Roosevelt died just months after his fourth term in office, and members of Congress soon began working on a change to prevent the kind of political dynasty Williamson had been concerned about in 1787. They introduced the 22nd Amendment in March 1947, and it was ratified in February 1951.
Can a President serve more than eight years?
There is an option for the President to spend an extra few years in the Oval Office. The 22nd amendment states that no person who “has been president for more than two years for a term for which another person has been elected president shall not be elected to the office of president more than once”. In other words, if a Vice President (or anyone succeeding him) is serving less than two years of a term for someone who has resigned, died, or been charged, he may technically serve for two separate terms. In this case, you spent 10 years as a POTUS.
Why does the President have term limits but Congress not?
While the term limits for Congress were discussed during the Constitutional Convention, the delegates ultimately decided not to impose these limits on the legislature. As James Madison explained in The federal papers (No. 53), some Founding Fathers believed that senior senators and representatives would benefit.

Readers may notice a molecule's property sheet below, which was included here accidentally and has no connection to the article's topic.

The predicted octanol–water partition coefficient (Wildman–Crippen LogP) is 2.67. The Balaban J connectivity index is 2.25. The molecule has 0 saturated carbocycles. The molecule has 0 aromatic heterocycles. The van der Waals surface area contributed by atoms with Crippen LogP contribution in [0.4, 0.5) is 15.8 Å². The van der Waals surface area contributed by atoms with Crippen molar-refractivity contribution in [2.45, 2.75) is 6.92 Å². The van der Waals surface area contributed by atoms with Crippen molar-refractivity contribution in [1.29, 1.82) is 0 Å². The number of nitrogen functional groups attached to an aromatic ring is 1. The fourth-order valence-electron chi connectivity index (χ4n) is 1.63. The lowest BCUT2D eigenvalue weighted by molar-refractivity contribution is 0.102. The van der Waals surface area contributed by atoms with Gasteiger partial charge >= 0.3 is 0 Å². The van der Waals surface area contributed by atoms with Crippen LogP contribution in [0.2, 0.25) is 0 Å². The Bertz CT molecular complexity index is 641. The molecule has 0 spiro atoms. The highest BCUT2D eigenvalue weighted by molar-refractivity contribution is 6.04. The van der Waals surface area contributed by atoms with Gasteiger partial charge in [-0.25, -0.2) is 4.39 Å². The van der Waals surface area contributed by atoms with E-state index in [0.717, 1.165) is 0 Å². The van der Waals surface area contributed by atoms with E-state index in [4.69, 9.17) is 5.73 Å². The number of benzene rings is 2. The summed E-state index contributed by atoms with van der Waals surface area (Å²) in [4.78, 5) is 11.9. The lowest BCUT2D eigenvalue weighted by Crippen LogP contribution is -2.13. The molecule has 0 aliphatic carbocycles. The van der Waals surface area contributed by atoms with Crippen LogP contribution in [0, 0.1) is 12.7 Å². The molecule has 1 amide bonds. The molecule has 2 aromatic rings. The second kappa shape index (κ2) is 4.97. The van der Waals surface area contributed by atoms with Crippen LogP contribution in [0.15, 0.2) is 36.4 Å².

“As in all of these congregations, some of the members will have superior talents; will become long-term members through frequent re-election; will have a thorough command of public business and may not be unwilling to take advantage of these, ”he wrote. “The greater the proportion of new members and the less information is available about the majority of the members, the more likely they are to fall into the traps that can be set for them.”
In other words, he predicted that career leaders would become experts, while high turnover rates would lead to confusion and corruption. While many people today disagree with this mindset, the fact that the time limits in Congress were not originally included in the Constitution has made it difficult to enact now. Some states have tried this in the past, but the Supreme Court ruled them unconstitutional in 1995 (by 5 to 4 votes). In order to reinstate it, we would have to pass a completely new amendment.
How can you change the President’s term limits?
Since repealing an old change has no process of its own, changing the two-time limit (or the four-year term) would also require a new change. Two-thirds of the Senate and the House of Representatives must vote in favor of a proposed amendment. After that, at least three quarters of the states must ratify it.
There is another way to get a new amendment passed, but it has never been done before. If two-thirds of state lawmakers approve another constitutional convention, they could draft their own amendment without the approval of Congress. (You would still need 38 states out of 50 to ratify it, however.)
Although the President can sign certificates of amendment as a witness, the gesture is entirely ceremonial. The White House has no authority or involvement in the change process, not even by order of the executive.